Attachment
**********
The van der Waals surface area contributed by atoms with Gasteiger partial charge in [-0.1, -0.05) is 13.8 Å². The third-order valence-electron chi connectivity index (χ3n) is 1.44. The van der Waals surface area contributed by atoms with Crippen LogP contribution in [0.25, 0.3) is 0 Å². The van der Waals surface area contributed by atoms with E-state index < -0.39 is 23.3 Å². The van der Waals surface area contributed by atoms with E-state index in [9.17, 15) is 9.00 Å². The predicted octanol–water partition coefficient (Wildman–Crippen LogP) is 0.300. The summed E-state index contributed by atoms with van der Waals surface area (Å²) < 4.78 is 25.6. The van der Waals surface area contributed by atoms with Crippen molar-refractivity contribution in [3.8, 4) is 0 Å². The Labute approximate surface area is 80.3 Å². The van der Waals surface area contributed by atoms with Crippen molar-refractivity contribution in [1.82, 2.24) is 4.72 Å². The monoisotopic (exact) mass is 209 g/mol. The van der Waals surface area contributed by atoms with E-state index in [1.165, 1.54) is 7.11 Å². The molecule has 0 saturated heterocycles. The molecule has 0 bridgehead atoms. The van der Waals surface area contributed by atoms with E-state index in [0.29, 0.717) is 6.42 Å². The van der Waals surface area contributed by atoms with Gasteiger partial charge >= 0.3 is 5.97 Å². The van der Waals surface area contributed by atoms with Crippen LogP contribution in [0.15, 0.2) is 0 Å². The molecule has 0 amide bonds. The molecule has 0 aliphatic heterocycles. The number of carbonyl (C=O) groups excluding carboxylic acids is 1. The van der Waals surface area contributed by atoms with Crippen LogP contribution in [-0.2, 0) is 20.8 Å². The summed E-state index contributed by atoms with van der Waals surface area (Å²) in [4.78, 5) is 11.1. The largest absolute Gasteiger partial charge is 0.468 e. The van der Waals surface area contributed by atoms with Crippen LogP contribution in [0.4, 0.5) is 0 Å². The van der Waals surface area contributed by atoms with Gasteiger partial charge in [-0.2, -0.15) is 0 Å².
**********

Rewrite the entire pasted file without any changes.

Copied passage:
The van der Waals surface area contributed by atoms with Gasteiger partial charge in [-0.1, -0.05) is 13.8 Å². The third-order valence-electron chi connectivity index (χ3n) is 1.44. The van der Waals surface area contributed by atoms with Crippen LogP contribution in [0.25, 0.3) is 0 Å². The van der Waals surface area contributed by atoms with E-state index < -0.39 is 23.3 Å². The van der Waals surface area contributed by atoms with E-state index in [9.17, 15) is 9.00 Å². The predicted octanol–water partition coefficient (Wildman–Crippen LogP) is 0.300. The summed E-state index contributed by atoms with van der Waals surface area (Å²) < 4.78 is 25.6. The van der Waals surface area contributed by atoms with Crippen molar-refractivity contribution in [3.8, 4) is 0 Å². The Labute approximate surface area is 80.3 Å². The van der Waals surface area contributed by atoms with Crippen molar-refractivity contribution in [1.82, 2.24) is 4.72 Å². The monoisotopic (exact) mass is 209 g/mol. The van der Waals surface area contributed by atoms with E-state index in [1.165, 1.54) is 7.11 Å². The molecule has 0 saturated heterocycles. The molecule has 0 bridgehead atoms. The van der Waals surface area contributed by atoms with E-state index in [0.29, 0.717) is 6.42 Å². The van der Waals surface area contributed by atoms with Gasteiger partial charge >= 0.3 is 5.97 Å². The van der Waals surface area contributed by atoms with Crippen LogP contribution in [0.15, 0.2) is 0 Å². The molecule has 0 amide bonds. The molecule has 0 aliphatic heterocycles. The number of carbonyl (C=O) groups excluding carboxylic acids is 1. The van der Waals surface area contributed by atoms with Crippen LogP contribution in [-0.2, 0) is 20.8 Å². The summed E-state index contributed by atoms with van der Waals surface area (Å²) in [4.78, 5) is 11.1. The largest absolute Gasteiger partial charge is 0.468 e. The van der Waals surface area contributed by atoms with Crippen LogP contribution in [0.4, 0.5) is 0 Å². The van der Waals surface area contributed by atoms with Gasteiger partial charge in [-0.2, -0.15) is 0 Å².